Note that this section does not consider the proposals made in the Exposure Draft ED/2013/7 “Insurance Contracts” published by the International Standards Board in June 2013.

Essentially, all insurance transactions are initially recorded in Solvency II technical provisions at the best estimate of future cash flows, discounted at risk-free rates specified by EIOPA, and then transferred out of Solvency II technical provisions to debtor and creditor balances on the balance sheet when they become due for settlement or, in the case of an outwards recovery, when the inward claim has been settled. Balances on the Solvency II balance sheet that are not related to insurance transactions are generally stated at fair value, using the IFRS basis to provide a default approximation.

Understanding how amounts recorded in the GAAP ledger balances (such as premium debtors) become a component of Solvency II technical provisions is important because the Solvency II technical provisions (usually calculated by actuaries) need to be consistent with balances recorded by the accounting function.

9.2. Differences in Set Off and Presentation

As well as dis-applying the accruals basis, converting from GAAP to a Solvency II balance sheet is further complicated because the netting or set-off rules are different. For example, the requirement to calculate separately and disclose provisions for claims outstanding and premiums provisions and amounts recoverable from reinsurance contracts relating to the each of the gross best estimates means that GAAP balances should be suitably grossed up before mapping into the Solvency II balance sheet and Solvency II technical provisions. GAAP balance sheet balances may be netted down or set-off when included in debtors or creditors, so it follows that going the other way from debtors and creditors into Solvency II technical provisions will require some grossing-up. International Accounting Standard 32 (IAS 32) will require that financial assets and liabilities are set-off if certain criteria are met and clarifies the accounting treatment of transactions cleared through central settlement functions. These set off balances are inconsistent with the way that cash flows are to be calculated and presented in the Solvency II balance sheet. For SCRs calculated using the standard formula, the extent of grossing-up in the Solvency II balance sheet will affect the calculated capital requirement.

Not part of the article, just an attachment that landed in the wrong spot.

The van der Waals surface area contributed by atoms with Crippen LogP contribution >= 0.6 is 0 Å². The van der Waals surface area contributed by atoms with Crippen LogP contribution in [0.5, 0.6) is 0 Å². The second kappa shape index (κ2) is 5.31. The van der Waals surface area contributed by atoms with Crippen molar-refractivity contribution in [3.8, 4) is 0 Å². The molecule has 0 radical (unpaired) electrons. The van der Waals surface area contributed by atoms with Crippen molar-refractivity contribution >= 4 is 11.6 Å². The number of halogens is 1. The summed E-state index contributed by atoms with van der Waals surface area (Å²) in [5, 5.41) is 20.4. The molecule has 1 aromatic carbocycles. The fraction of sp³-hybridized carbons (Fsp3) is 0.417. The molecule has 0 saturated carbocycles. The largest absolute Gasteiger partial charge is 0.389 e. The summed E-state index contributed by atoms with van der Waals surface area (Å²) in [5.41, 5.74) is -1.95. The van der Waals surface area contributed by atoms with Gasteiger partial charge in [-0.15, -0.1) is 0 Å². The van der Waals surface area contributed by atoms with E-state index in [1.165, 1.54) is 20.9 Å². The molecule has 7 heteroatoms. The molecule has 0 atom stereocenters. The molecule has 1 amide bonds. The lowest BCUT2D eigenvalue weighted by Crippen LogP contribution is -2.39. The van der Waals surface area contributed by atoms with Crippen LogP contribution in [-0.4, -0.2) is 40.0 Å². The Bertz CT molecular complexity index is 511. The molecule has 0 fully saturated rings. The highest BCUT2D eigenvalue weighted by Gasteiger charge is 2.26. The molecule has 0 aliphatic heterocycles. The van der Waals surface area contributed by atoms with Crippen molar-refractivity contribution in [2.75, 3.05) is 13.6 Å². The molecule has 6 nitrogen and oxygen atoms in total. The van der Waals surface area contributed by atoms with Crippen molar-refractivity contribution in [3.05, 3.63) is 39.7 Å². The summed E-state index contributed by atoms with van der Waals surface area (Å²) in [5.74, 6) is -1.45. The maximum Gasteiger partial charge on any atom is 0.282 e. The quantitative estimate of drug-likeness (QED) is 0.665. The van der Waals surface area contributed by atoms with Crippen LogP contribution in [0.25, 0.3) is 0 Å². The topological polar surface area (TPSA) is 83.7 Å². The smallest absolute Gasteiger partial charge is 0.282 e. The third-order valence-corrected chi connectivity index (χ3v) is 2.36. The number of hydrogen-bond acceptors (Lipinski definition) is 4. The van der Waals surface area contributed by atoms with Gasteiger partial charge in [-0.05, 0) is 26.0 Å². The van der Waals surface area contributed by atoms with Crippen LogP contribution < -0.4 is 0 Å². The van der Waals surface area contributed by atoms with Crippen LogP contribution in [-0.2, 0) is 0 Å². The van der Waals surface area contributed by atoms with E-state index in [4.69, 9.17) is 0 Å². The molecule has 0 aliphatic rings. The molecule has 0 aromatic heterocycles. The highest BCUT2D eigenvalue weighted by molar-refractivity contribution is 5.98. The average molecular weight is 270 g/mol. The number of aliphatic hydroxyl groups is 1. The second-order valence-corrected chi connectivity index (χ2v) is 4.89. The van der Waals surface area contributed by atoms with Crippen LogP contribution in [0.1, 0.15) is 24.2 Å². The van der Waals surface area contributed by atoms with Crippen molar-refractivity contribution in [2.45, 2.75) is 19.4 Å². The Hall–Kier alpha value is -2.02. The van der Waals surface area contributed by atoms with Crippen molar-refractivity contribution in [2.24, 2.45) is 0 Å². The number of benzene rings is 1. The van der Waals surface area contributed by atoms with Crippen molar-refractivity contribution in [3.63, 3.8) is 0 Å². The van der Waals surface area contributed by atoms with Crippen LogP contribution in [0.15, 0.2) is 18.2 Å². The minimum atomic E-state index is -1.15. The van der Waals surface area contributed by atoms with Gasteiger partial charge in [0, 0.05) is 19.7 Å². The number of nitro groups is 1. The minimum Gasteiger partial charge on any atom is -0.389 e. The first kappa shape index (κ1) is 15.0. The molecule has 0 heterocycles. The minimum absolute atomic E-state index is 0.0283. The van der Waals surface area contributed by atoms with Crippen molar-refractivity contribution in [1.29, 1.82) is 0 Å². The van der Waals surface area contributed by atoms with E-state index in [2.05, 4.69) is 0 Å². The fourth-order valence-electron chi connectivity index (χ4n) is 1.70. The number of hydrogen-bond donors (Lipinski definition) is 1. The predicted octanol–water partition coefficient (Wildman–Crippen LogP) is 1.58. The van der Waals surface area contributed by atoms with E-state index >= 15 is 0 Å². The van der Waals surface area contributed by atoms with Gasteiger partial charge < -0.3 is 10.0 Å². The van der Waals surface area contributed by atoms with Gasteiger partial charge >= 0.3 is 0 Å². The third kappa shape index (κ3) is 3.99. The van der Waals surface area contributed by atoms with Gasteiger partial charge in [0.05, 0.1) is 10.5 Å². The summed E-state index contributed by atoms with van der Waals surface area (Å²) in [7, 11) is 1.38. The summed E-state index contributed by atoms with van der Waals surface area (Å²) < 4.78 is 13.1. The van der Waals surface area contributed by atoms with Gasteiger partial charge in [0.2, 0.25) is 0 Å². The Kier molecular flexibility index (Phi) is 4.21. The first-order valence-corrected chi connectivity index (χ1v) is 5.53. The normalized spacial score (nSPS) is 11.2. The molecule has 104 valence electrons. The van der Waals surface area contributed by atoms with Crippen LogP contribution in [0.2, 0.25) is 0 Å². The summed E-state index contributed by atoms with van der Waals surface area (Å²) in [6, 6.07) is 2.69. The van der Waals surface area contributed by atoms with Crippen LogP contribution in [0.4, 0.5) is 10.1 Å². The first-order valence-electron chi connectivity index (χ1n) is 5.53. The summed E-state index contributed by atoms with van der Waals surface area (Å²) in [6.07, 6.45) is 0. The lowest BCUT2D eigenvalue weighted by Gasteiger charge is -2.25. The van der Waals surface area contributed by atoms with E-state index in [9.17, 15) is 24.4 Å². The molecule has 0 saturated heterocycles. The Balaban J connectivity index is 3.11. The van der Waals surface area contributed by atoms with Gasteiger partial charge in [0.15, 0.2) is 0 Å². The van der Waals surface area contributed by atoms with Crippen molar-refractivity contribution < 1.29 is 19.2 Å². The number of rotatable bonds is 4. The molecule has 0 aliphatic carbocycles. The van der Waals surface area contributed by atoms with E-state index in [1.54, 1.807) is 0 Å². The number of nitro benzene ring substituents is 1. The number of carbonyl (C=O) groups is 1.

A simplified and exaggerated example of the differences between GAAP accounts and Solvency II technical provisions is set out below. This shows how a taking the nil balance on an intercompany account in the GAAP accounts to Solvency II technical provisions without grossing-up would result in incorrect Solvency II technical provisions

Table 17 Simplified Example of the Difference Between GAAP and Solvency II

9.3. Balance Sheets in the Standard Reporting Template

The Solvency II balance sheet and the GAAP accounts formats below are taken from form BS-C1 in the Solvency II Annotated Templates released by EIPOA in September 2012. Comments are provided on those balances which, in the working party’s view, require particular consideration when adjusting from the GAAP basis to Solvency II balance sheet and are relevant to Solvency II technical provisions.